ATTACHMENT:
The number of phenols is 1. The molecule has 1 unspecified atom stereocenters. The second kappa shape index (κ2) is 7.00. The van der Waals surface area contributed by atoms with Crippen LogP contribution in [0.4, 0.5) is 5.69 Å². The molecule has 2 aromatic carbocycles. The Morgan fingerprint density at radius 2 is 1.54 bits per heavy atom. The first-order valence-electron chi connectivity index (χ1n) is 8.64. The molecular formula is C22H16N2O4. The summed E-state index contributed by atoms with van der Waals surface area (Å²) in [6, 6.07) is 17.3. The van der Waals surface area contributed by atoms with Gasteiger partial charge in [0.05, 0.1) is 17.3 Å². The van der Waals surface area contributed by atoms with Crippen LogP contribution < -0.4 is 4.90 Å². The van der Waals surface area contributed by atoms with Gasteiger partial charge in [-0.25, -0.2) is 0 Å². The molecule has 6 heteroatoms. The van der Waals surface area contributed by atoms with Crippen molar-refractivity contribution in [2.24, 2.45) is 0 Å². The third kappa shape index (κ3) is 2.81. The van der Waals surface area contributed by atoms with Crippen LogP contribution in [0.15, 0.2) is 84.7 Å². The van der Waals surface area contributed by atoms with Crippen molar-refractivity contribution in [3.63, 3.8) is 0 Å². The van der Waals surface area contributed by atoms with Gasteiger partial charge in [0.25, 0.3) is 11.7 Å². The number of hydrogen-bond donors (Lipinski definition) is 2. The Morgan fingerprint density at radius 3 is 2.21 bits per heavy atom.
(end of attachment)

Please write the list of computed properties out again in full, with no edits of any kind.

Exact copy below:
The number of phenols is 1. The molecule has 1 unspecified atom stereocenters. The second kappa shape index (κ2) is 7.00. The van der Waals surface area contributed by atoms with Crippen LogP contribution in [0.4, 0.5) is 5.69 Å². The molecule has 2 aromatic carbocycles. The Morgan fingerprint density at radius 2 is 1.54 bits per heavy atom. The first-order valence-electron chi connectivity index (χ1n) is 8.64. The molecular formula is C22H16N2O4. The summed E-state index contributed by atoms with van der Waals surface area (Å²) in [6, 6.07) is 17.3. The van der Waals surface area contributed by atoms with Gasteiger partial charge in [0.05, 0.1) is 17.3 Å². The van der Waals surface area contributed by atoms with Crippen LogP contribution < -0.4 is 4.90 Å². The van der Waals surface area contributed by atoms with Gasteiger partial charge in [-0.25, -0.2) is 0 Å². The molecule has 6 heteroatoms. The van der Waals surface area contributed by atoms with Crippen molar-refractivity contribution in [2.24, 2.45) is 0 Å². The third kappa shape index (κ3) is 2.81. The van der Waals surface area contributed by atoms with Crippen LogP contribution in [0.15, 0.2) is 84.7 Å². The van der Waals surface area contributed by atoms with Crippen molar-refractivity contribution in [3.63, 3.8) is 0 Å². The van der Waals surface area contributed by atoms with Gasteiger partial charge in [0.25, 0.3) is 11.7 Å². The number of hydrogen-bond donors (Lipinski definition) is 2. The Morgan fingerprint density at radius 3 is 2.21 bits per heavy atom.